When I asked her doctor how long my mom would need to take this new pill, he told me, with a certain confidence, that she would need to be on it for life. My Spidey sense was immediately triggered. After a couple of sleepless nights, I decided to call a friend in New York who works in the field of toxicology. He recommended that I have my mother undergo a medical reevaluation by an independent medical consultant. Of course, these types of alternative treatments and therapy are not covered by insurance and have to be paid out of pocket. I felt mentally, physically and financially drained but booked an evaluation anyway.
Prescription Kickbacks Underline the Importance of Advocacy in Healthcare
I was overwhelmed by dealing with my mother's medications and the doctors insisting on starting chemo or radiation treatment to keep the brain tumors from returning for the third time. It felt like a bad dream. None of the doctors were making sense at this point. I decided to break away from it all for a few days and went on a long hike to clear my mind.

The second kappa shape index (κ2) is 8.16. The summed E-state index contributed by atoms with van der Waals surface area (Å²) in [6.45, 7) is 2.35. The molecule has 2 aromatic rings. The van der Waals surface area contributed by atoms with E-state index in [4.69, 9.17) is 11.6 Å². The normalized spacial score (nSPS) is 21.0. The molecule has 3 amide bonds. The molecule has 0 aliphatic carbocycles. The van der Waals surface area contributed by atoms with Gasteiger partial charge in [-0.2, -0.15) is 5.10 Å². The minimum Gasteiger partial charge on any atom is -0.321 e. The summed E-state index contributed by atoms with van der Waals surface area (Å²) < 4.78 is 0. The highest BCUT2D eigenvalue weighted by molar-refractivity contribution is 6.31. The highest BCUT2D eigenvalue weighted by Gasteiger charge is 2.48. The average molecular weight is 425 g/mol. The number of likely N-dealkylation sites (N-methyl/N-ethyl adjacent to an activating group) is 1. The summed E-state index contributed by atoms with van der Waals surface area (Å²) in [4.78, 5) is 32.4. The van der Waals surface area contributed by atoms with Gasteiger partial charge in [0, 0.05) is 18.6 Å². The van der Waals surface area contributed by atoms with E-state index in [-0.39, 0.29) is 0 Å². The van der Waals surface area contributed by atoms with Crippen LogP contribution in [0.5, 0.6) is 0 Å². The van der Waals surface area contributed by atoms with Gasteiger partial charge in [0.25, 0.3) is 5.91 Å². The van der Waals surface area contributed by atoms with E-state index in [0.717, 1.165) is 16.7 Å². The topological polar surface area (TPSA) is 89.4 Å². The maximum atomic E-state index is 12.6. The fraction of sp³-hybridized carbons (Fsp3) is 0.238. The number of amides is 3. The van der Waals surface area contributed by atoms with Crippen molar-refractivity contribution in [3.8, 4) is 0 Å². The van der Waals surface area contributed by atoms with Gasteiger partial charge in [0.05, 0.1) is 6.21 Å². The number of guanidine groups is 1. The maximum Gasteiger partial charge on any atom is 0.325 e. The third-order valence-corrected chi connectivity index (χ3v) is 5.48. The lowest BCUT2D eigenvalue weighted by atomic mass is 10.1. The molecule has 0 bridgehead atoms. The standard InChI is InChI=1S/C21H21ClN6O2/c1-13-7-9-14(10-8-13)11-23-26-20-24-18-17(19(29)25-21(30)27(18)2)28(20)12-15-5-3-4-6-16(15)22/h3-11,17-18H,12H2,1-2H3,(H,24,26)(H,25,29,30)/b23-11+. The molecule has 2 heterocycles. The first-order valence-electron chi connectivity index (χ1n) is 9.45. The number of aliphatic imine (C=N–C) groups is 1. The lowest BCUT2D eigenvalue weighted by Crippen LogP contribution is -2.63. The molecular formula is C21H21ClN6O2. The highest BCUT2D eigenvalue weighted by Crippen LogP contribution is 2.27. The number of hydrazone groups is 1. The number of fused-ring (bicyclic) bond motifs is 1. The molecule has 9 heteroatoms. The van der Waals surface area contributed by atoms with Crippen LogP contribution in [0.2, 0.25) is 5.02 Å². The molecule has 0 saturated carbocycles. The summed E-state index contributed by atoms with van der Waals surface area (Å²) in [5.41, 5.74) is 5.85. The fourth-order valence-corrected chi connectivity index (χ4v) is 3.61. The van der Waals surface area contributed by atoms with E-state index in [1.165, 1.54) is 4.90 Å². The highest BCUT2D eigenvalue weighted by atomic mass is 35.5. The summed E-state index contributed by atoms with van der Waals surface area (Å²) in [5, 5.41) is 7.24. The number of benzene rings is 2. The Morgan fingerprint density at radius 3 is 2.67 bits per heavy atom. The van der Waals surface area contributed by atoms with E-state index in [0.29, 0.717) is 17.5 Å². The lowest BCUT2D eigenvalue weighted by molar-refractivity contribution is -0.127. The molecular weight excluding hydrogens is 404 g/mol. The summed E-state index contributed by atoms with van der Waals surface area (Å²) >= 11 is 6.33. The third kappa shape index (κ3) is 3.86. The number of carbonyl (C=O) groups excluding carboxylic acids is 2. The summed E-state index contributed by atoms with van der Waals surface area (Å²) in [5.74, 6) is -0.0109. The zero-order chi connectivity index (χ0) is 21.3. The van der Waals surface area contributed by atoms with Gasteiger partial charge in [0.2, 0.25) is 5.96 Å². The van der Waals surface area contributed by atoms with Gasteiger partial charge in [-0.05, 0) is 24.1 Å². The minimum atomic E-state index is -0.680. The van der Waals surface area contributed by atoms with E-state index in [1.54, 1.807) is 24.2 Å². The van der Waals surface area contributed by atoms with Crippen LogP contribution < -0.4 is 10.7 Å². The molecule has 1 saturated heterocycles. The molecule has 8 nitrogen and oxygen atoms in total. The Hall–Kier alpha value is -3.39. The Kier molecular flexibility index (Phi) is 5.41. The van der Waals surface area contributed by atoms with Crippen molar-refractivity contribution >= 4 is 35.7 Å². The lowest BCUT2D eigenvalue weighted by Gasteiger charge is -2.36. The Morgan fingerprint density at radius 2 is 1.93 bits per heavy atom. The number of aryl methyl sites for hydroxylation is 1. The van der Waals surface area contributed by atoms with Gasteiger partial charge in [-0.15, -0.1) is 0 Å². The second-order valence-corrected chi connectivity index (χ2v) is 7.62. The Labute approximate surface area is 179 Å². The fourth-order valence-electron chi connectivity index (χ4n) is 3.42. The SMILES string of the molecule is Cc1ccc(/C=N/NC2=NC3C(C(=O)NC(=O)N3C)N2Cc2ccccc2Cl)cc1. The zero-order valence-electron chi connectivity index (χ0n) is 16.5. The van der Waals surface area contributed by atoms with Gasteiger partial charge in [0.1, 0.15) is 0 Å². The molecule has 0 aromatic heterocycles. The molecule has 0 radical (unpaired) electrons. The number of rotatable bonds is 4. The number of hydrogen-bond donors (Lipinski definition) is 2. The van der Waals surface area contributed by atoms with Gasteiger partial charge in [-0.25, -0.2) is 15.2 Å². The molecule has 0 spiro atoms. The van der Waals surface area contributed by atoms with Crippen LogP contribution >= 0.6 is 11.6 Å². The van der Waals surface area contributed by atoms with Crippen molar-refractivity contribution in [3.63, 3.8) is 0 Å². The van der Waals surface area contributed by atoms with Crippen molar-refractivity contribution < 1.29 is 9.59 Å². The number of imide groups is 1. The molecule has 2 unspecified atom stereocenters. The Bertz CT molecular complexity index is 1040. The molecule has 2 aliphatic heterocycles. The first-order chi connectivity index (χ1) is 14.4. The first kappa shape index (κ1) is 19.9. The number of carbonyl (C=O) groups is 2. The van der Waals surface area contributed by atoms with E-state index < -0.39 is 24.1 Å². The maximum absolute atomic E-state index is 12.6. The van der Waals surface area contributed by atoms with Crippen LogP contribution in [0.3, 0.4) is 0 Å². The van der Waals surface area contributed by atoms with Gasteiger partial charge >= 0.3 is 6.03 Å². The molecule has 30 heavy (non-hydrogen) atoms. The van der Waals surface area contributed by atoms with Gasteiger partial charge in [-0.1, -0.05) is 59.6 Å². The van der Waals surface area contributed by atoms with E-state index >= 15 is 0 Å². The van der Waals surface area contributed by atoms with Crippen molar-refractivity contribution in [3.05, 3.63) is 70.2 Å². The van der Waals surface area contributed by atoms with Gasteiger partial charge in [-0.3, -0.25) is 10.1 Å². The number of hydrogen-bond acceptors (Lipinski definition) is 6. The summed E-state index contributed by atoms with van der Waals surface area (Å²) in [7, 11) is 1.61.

As I walked in the sun, I thought back to what my friend had told me. “It sounds like the doctors are just keeping your mom medicated to reduce her discomfort,” he said. “They may not know what else to do. It’s hospital policy to recommend chemo or radiation for all cancer patients, despite the known fact that in most cases, it weakens them further and can sometimes be the main cause of death. They do it to protect themselves from liabilities. It doesn't matter whether the doctor agrees or not with the treatment. As an employee of the hospital, they need to follow protocol.”
“At some point,” he added, “it's all about the unimaginable profits from treatments and medications. In fact, they want to keep people alive as long as they can, even if it means the patient lives in constant pain. Chronic disease is big money.”